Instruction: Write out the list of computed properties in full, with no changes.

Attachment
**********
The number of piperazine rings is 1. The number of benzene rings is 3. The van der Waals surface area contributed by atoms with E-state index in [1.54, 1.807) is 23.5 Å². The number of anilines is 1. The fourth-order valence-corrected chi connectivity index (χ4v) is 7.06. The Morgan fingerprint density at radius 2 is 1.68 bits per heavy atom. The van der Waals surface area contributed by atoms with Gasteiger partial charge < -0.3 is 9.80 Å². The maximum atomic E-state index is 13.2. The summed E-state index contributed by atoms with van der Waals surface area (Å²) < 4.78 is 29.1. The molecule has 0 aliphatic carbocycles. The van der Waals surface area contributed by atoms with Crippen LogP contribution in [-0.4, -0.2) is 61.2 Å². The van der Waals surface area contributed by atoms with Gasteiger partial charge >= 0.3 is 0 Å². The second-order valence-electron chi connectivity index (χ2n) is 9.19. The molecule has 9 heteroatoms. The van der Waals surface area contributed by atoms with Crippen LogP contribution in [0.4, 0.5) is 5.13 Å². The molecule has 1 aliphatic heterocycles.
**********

The number of piperazine rings is 1. The number of benzene rings is 3. The van der Waals surface area contributed by atoms with E-state index in [1.54, 1.807) is 23.5 Å². The number of anilines is 1. The fourth-order valence-corrected chi connectivity index (χ4v) is 7.06. The Morgan fingerprint density at radius 2 is 1.68 bits per heavy atom. The van der Waals surface area contributed by atoms with Gasteiger partial charge < -0.3 is 9.80 Å². The maximum atomic E-state index is 13.2. The summed E-state index contributed by atoms with van der Waals surface area (Å²) < 4.78 is 29.1. The molecule has 0 aliphatic carbocycles. The van der Waals surface area contributed by atoms with Crippen LogP contribution in [-0.4, -0.2) is 61.2 Å². The van der Waals surface area contributed by atoms with Gasteiger partial charge >= 0.3 is 0 Å². The second-order valence-electron chi connectivity index (χ2n) is 9.19. The molecule has 9 heteroatoms. The van der Waals surface area contributed by atoms with Crippen LogP contribution in [0.4, 0.5) is 5.13 Å². The molecule has 1 aliphatic heterocycles.